The little tail-pod is actually quite useful, since it more than doubles the amount of on-bike storage you have. In addition to the useful tool tray under the seat (just over the battery), you get double again the space in the tail-pod, which is enough for me to keep a bungee net, a Kryptonite cable lock, and a little charger for the battery.

The special white wheels are only a stylistic difference until something happens to them. Unfortunately, this style of wheel is entirely unique to the R65 LS, of which only about 6,500 were sold worldwide. Within a few weeks of getting my bike, I had a flat, and feared that the wheel was damaged; when I looked into getting it replaced with a BMW replacement, the bill was about US$550, not including labor or taxes. Fortunately for me, the wheel was fine, but it was a rude awakening.

As far as the frame goes, it's mostly seen in comparison to other BMW bikes. It has a shorter wheelbase than the larger bikes, at 1400 mm versus the R80 and R100's 1465 mm in the same vintage. The practical upshot of this is that the bike's steering feels quicker and more responsive; this makes it a more maneuverable bike.

The R45, R65 and R65 LS also have a shorter piston travel, or stroke, than the bigger bikes, at 61.5 mm versus 71.6 mm. This means that BMW could make the cylinders physically shorter, making them stick out to the sides less. This, in turn, means that you can lean the bike over further with less fear of touching the cylinders down at extreme angles. I'm told that the pegs and exhaust pipes hit the ground in hard cornering before the cylinder heads do.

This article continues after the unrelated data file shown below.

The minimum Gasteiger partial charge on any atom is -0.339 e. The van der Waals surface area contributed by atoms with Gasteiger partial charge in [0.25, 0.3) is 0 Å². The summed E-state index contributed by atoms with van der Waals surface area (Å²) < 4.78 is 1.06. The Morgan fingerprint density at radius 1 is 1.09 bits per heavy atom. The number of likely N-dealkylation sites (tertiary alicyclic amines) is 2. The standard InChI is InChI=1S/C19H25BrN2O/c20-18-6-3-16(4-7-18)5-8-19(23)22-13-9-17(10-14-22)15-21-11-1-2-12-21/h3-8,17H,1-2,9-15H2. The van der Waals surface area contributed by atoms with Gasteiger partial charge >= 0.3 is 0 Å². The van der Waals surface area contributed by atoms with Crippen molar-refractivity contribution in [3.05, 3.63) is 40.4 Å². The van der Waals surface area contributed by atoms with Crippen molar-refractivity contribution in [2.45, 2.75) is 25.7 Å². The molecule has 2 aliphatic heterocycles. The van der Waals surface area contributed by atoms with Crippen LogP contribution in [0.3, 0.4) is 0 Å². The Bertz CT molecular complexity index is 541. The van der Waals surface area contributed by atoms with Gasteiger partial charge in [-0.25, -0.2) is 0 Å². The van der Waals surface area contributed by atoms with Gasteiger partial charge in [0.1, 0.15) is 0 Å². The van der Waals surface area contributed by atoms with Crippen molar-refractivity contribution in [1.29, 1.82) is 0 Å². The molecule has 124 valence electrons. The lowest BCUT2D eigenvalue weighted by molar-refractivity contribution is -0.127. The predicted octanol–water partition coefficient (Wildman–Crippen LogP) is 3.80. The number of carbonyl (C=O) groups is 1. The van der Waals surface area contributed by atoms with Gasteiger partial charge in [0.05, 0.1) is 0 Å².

The practical upshot of these two facts is that the R65 LS is an extremely nimble motorcycle (for a BMW), and is a preferred bike for taking on winding roads, in situations where a big, heavy, long bike fares worse. Of course, "heavy" is a relative term -- the R65 LS weighs in at a bit over 450 lbs (207 kg) wet weight.


My overall impression of this bike, and the situation in which I acquired it is this: "I'd do it all again." I really like this motorcycle, partially because it's a motorcycle, partially because it's a BMW, and partially just because. ;) It wasn't as expensive as most BMW bikes, and I don't feel I've been cheated of any of the experience.

If I had to fix anything about the bike it would have to be either the handling or the seating position. Since I can probably do something about the handling (by fitting new rear shocks), I probably will. I guess I'll just live with the riding position for now.

Update - New Shocks

On Feb 11, 2000, I put new Koni rear shocks on the bike, and I must say, the difference is very noticable. Bumps that used to make me wince are now quite manageable, although riding on I-5 (concrete slab for part of the way) is still uncomfortable. I first tried rebound setting #2, which was an improvement over the stock shocks. I later tried number 3, since 2 didn't seem to be doing all it should, and the improvement was quite nice.

The shocks didn't reduce the wobbly feeling I was getting in turns, but I've realized that the feeling is probably due to having different tires on front and back -- the Dunlops on the rear are apparently prone to "falling" into corners as you lean, which the Metzelers up front don't do. I think it's the differeng lean characteristics of the two tires that's causing the disjointed feeling. However, since both of these tires are almost new, and have lots of tread left, they'll be staying until one or the other wears out.

Created by Ian Johnston. Questions? Please mail me.